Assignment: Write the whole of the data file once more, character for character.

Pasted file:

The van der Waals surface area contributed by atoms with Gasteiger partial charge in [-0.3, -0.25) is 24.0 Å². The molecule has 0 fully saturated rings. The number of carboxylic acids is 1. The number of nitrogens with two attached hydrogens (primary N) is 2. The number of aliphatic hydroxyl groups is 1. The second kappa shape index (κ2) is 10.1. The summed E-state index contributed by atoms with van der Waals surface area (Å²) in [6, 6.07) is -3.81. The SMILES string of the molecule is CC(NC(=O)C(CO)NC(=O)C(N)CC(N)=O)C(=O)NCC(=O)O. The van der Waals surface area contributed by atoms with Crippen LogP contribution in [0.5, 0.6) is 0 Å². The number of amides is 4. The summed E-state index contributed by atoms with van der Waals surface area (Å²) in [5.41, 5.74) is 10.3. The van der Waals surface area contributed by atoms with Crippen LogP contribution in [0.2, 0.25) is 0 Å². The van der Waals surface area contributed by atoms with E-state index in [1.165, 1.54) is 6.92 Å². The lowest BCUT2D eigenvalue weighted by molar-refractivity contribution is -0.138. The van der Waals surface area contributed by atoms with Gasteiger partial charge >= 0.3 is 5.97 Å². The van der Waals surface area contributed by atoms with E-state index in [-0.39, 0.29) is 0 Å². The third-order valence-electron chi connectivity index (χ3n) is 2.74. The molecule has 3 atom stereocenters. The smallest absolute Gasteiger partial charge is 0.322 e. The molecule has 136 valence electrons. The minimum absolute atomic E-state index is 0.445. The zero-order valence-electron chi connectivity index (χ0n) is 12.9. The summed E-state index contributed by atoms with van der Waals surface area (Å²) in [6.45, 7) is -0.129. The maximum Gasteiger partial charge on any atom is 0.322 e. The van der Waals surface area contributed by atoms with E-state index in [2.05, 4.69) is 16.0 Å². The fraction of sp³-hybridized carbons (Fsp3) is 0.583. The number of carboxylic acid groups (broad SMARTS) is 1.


The van der Waals surface area contributed by atoms with Gasteiger partial charge in [-0.3, -0.25) is 24.0 Å². The molecule has 0 fully saturated rings. The number of carboxylic acids is 1. The number of nitrogens with two attached hydrogens (primary N) is 2. The number of aliphatic hydroxyl groups is 1. The second kappa shape index (κ2) is 10.1. The summed E-state index contributed by atoms with van der Waals surface area (Å²) in [6, 6.07) is -3.81. The SMILES string of the molecule is CC(NC(=O)C(CO)NC(=O)C(N)CC(N)=O)C(=O)NCC(=O)O. The van der Waals surface area contributed by atoms with Crippen LogP contribution in [0.5, 0.6) is 0 Å². The number of amides is 4. The summed E-state index contributed by atoms with van der Waals surface area (Å²) in [5.41, 5.74) is 10.3. The van der Waals surface area contributed by atoms with Crippen LogP contribution in [0.2, 0.25) is 0 Å². The van der Waals surface area contributed by atoms with E-state index in [1.165, 1.54) is 6.92 Å². The lowest BCUT2D eigenvalue weighted by molar-refractivity contribution is -0.138. The van der Waals surface area contributed by atoms with Gasteiger partial charge >= 0.3 is 5.97 Å². The van der Waals surface area contributed by atoms with E-state index in [-0.39, 0.29) is 0 Å². The third-order valence-electron chi connectivity index (χ3n) is 2.74. The molecule has 3 atom stereocenters. The smallest absolute Gasteiger partial charge is 0.322 e. The molecule has 136 valence electrons. The minimum absolute atomic E-state index is 0.445. The zero-order valence-electron chi connectivity index (χ0n) is 12.9. The summed E-state index contributed by atoms with van der Waals surface area (Å²) in [6.45, 7) is -0.129. The maximum Gasteiger partial charge on any atom is 0.322 e. The van der Waals surface area contributed by atoms with E-state index in [2.05, 4.69) is 16.0 Å². The fraction of sp³-hybridized carbons (Fsp3) is 0.583. The number of carboxylic acid groups (broad SMARTS) is 1.